29 May Employers Gear Up For Health Care Changes
Original article from insurancenewsnet.com
By Cyril Tuohy
With the enrollment period for health care coverage under the Affordable Care Act (ACA) little more than four months away, employers are gearing up to inform their workers of the big changes ahead.
For employers who have not yet decided whether to continue offering health coverage or pay the fine for dropping coverage, “now is the time to think about that,” Andrew Molloy, assistant vice president of health management and insurance programs at Unum, said in an interview with InsuranceNewsNet.
So far, it appears the vast majority of employers will keep their coverage for full-time workers, according to a recent poll by the Foundation of Employee Benefit Plans. The survey found that 69 percent of employers will “definitely” continue to provide employer-sponsored health care when the exchanges go live Jan. 1, 2014.
Proponents of health reform, including President Barack Obama, said workers who receive good coverage under their employer-sponsored plan are likely to maintain that coverage, either with existing plans or something very similar.
Employees have an advantage under employer-sponsored coverage models, thanks to the power of group health pricing. Employers benefit as well because of the tax advantages associated with offering workplace-based coverage.
Corporate human resources departments, therefore, are working overtime to inform employees of the big changes. Everyone from insurance carriers to benefits brokers to payroll administrators are racing to inform clients of the changes through brochures, podcasts, blog postings, webinars and dedicated webpages.
“We know that everybody needs to comply with the Affordable Care Act and they are going to try as hard as they can to reduce cost under their respective health care plan and certainly you need a health care compliance strategy to achieve that,” Dave Sanders, health and benefits legal practice with AonHewitt, said in a recent webcast.
For now, companies can focus on the compliance strategy. But, in the long term, they also will need a health care strategy, he said.
Government websites also are full of information about what employers and employees need to know before employees make an enrollment decision. Earlier this month, for instance, the Department of Labor issued guidance to companies on notification procedures of coverage options to employees under Section 18(B) of the Fair Labor Standards Act.
Unum, which offers, life, disability and voluntary benefits coverage, believes a more informed employer makes life easier for employees and insurance carriers.
“It’s important in our role that we educate our clients, and we mean it so that requires us to help our clients, or in some cases brokers, to understand what their implications are on their total benefit of decision making,” Molloy said. “We recognize that medical is the biggest driver of the benefit decision.”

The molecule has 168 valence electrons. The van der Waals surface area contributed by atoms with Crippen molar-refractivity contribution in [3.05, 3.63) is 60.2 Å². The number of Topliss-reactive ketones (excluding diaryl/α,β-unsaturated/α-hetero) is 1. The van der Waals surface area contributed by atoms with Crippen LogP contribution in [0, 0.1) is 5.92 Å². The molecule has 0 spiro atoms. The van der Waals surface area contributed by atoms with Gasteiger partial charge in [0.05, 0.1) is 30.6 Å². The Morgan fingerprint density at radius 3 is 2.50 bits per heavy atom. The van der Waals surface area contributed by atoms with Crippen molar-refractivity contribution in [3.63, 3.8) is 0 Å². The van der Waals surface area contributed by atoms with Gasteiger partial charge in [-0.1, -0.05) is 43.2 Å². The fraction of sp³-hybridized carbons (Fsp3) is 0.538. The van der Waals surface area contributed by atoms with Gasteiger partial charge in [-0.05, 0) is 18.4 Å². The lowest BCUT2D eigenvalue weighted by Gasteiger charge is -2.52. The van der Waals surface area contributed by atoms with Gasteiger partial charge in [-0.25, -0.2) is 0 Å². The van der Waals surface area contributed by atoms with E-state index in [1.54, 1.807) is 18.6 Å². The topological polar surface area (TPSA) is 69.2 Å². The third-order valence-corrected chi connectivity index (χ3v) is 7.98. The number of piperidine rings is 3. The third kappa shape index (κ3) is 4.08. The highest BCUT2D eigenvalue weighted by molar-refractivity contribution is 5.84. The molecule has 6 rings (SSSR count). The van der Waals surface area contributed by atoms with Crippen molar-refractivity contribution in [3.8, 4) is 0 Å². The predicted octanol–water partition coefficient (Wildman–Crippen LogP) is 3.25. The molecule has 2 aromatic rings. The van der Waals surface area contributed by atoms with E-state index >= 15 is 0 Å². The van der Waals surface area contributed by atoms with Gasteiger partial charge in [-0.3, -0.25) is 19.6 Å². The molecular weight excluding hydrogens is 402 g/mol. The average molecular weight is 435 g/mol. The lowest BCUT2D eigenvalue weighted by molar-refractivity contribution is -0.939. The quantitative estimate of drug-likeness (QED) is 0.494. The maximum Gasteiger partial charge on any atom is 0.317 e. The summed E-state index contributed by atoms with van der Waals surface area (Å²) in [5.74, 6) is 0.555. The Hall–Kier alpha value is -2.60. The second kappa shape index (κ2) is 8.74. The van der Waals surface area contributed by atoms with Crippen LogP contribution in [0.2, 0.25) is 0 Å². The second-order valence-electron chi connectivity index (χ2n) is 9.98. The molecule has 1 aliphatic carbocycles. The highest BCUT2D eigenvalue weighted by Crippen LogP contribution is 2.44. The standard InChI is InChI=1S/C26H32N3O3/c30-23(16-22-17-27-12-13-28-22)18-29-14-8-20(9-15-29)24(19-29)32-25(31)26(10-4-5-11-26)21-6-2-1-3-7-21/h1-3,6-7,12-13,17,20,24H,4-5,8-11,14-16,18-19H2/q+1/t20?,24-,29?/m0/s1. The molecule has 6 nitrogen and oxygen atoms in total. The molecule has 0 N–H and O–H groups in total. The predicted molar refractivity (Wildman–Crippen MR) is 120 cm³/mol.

The majority of employer-sponsored health plans begin coverage Jan. 1, 2014, following the three-month enrollment period from Oct. 1 to Dec. 31.
“Some employees will qualify for subsidies and qualify for the exchanges, and employees will be asking questions,” he said. If employees are not asking lots and lots of questions they really should be, Molloy said.
Unum clients and brokers, who play a key role in advising clients, have snapped up the company’s 50-page pamphlet outlining key steps and strategies companies should think about for 2014 and beyond, Molloy also said.
Big-picture questions many employers will want answers to include:
– whether to “pay or play,” meaning to pay the fine or play in the employer-sponsored health benefits marketplace
– whether they meet the 50 full-time-equivalent threshold under which they don’t have to offer coverage
– which states have a state-run exchange or have elected to default to the federal exchange (Fewer than half the states are establishing an exchange.)
The finer points of the law — such as compliance with deductible limits and out-of-pocket expenses, the contributions to the Transitional Reinsurance Program by sponsors of self-insured group health plans, new limitations on Flexible Spending Accounts, who qualifies for subsidies and levies on medical device manufacturers — are better left to benefits brokers and advisors.
Still, employers need to be informed in upcoming discussions with their brokers, and with Memorial Day weekend around the corner, many advisors and corporate benefits experts can expect this to be, if not a hot summer, then at least a long one.
“If you are a company that’s going to play and you haven’t thought about it, it’s time,” Molloy said.
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